"An Unacceptable, Abhorrent Mess"
What You Need To Know:
INDIGNATION is shot well and has an emotionally devastating, extremely poignant ending. However, it’s eventually unsatisfying and sometimes shallow, confusing, misguided, and lewd. Also, the worldview is mixed, with a false, depressing view of an afterlife mixed with strong atheist attacks on religion and faith. Strangely, though, the protagonist’s angry atheism seems to be behind the bad decisions he makes. It’s hard to say whether the filmmakers themselves realize this contradiction. Whatever the case here, however, INDIGNATION is an unacceptable, ultimately abhorrent mess of a movie.
(PaPaPa, FRFR, HHH, AbAbAb, PCPC, Ho, LL, VV, S, AA, D, MM) Very strong mixed pagan worldview with an overt, but false view of the afterlife, mixed with some very strong atheist arguments against religion, God and Christianity by the protagonist, but the protagonist’s angry atheism also seems to lead to his moral, physical and psychological downfall (though the movie’s filmmakers may not believe this, because they seem confused), plus a rather politically correct portrayal of a Christian authority figure, who comes across pompous and harsh, but also sometimes perceptive, perhaps unintentionally so, and some homosexual implications; about seven obscenities, two profanities using Christ, three light profanities, and sick man vomits; brief strong violence includes two war scenes of soldiers during Korean War shooting at one another, including at least two deaths, and references to a past suicide attempt; implied oral sex and implied petting, plus brief kissing and a few vulgarities; no nudity; alcohol use and a reference to getting drunk and having to go off the wagon; smoking; and, protagonist cheats and deceives in one subplot but is caught, plus protagonist gets uncontrollably angry after being given the third degree by a pompous dean, and protagonist’s father becomes increasingly obsessive, neurotic, paranoid, and even mean.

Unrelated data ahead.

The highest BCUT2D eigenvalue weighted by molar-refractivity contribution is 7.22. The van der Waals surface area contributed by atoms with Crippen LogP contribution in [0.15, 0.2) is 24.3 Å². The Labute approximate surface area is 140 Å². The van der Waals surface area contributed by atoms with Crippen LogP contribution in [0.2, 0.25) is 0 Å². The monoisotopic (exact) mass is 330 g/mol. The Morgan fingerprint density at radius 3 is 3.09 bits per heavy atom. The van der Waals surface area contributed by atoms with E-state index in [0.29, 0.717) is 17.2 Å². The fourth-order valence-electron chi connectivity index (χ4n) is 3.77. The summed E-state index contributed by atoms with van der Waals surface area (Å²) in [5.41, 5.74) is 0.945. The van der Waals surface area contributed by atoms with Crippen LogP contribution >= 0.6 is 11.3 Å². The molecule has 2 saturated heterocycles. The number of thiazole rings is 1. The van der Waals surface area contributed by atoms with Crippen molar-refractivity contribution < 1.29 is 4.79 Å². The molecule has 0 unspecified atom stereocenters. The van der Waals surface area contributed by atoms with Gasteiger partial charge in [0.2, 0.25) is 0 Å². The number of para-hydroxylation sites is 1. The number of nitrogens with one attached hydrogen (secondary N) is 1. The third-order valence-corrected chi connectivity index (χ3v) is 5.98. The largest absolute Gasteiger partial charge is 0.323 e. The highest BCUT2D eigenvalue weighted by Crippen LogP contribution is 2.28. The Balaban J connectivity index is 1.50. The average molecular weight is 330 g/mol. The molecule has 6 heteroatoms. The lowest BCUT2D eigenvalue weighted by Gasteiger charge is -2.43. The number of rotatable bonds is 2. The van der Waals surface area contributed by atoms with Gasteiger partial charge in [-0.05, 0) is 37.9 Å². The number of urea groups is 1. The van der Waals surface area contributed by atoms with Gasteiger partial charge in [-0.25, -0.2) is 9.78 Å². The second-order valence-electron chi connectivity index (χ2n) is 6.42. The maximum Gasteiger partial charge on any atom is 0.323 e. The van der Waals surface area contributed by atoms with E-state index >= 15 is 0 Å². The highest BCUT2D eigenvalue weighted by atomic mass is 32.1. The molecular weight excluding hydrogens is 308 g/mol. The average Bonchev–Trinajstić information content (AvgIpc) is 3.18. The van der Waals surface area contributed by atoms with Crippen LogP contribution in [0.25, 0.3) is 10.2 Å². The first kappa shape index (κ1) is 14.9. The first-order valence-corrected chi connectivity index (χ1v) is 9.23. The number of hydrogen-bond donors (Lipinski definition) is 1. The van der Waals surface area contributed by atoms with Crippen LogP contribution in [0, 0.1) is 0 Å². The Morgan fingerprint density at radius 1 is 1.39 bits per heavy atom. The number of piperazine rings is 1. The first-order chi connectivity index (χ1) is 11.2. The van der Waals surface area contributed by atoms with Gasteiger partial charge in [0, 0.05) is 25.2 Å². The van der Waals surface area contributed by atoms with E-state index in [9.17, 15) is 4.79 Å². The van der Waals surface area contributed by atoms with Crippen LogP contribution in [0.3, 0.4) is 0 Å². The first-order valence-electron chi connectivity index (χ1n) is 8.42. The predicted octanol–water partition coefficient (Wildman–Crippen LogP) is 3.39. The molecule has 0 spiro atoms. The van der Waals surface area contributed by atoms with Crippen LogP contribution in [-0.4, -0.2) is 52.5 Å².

INDIGNATION is based on a book by the acclaimed Anti-American, atheist novelist Phillip Roth, about a Jewish college student during the Korean War who butts heads with the dean of a Christian college in Ohio and has a lurid romance with a precocious but suicidal, though compassionate, young woman. INDIGNATION has a devastating tragic ending, but is sometimes shallow, confusing, misguided, and lewd, with a mixed Non-Christian worldview that includes atheist attacks on religion that ultimately don’t seem all that successful.
Narrated by the young protagonist in question, the movie opens with an elderly lady staring at some wallpaper in a retirement home while being attended by a female nurse. Cut to somewhere in Korea in 1951 or 1952 with an American soldier in an abandoned building trying to get away from a Chinese soldier. Cut again to the funeral of a Jewish soldier from Newark, New Jersey, attended by Marcus Messner and his parents.
Marcus has been working in his father’s butcher job during high school. Because of several young, local Jewish boys dying in Korea, his father has begun to worry constantly about his son’s possible death. Marcus can’t take his father’s obsession any more, so he decides to take his college scholarship from their synagogue and go to a straight-laced Christian college called Winesburg in Ohio (a name meant to evoke allusions to Sherwood Anderson’s acclaimed short story collection, WINESBURG, OHIO).